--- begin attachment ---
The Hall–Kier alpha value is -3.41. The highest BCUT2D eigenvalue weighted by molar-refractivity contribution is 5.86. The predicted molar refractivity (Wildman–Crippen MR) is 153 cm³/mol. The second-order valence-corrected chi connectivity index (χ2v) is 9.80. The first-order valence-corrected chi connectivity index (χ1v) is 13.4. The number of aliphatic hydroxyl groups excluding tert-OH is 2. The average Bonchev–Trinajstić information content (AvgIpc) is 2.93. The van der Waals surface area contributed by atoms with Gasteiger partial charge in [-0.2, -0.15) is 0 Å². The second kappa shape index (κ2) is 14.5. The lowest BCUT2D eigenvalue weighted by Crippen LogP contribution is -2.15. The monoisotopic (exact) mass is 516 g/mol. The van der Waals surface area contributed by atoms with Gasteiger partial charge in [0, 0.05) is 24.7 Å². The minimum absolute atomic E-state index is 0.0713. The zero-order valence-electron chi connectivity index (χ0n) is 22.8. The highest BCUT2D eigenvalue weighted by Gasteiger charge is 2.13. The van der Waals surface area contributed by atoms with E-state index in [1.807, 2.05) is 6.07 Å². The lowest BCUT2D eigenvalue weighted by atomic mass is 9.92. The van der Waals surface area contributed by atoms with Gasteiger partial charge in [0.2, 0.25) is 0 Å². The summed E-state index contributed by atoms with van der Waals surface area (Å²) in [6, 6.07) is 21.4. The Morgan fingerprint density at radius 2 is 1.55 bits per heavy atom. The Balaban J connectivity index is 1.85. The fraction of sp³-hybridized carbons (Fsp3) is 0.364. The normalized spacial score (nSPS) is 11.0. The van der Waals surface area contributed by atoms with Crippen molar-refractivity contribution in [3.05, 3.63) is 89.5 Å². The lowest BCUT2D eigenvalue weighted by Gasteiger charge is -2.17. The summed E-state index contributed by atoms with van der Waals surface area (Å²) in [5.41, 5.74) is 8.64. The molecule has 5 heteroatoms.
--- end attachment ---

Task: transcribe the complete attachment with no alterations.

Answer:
The Hall–Kier alpha value is -3.41. The highest BCUT2D eigenvalue weighted by molar-refractivity contribution is 5.86. The predicted molar refractivity (Wildman–Crippen MR) is 153 cm³/mol. The second-order valence-corrected chi connectivity index (χ2v) is 9.80. The first-order valence-corrected chi connectivity index (χ1v) is 13.4. The number of aliphatic hydroxyl groups excluding tert-OH is 2. The average Bonchev–Trinajstić information content (AvgIpc) is 2.93. The van der Waals surface area contributed by atoms with Gasteiger partial charge in [-0.2, -0.15) is 0 Å². The second kappa shape index (κ2) is 14.5. The lowest BCUT2D eigenvalue weighted by Crippen LogP contribution is -2.15. The monoisotopic (exact) mass is 516 g/mol. The van der Waals surface area contributed by atoms with Gasteiger partial charge in [0, 0.05) is 24.7 Å². The minimum absolute atomic E-state index is 0.0713. The zero-order valence-electron chi connectivity index (χ0n) is 22.8. The highest BCUT2D eigenvalue weighted by Gasteiger charge is 2.13. The van der Waals surface area contributed by atoms with E-state index in [1.807, 2.05) is 6.07 Å². The lowest BCUT2D eigenvalue weighted by atomic mass is 9.92. The van der Waals surface area contributed by atoms with Gasteiger partial charge in [0.2, 0.25) is 0 Å². The summed E-state index contributed by atoms with van der Waals surface area (Å²) in [6, 6.07) is 21.4. The Morgan fingerprint density at radius 2 is 1.55 bits per heavy atom. The Balaban J connectivity index is 1.85. The fraction of sp³-hybridized carbons (Fsp3) is 0.364. The normalized spacial score (nSPS) is 11.0. The van der Waals surface area contributed by atoms with Crippen molar-refractivity contribution in [3.05, 3.63) is 89.5 Å². The lowest BCUT2D eigenvalue weighted by Gasteiger charge is -2.17. The summed E-state index contributed by atoms with van der Waals surface area (Å²) in [5.41, 5.74) is 8.64. The molecule has 5 heteroatoms.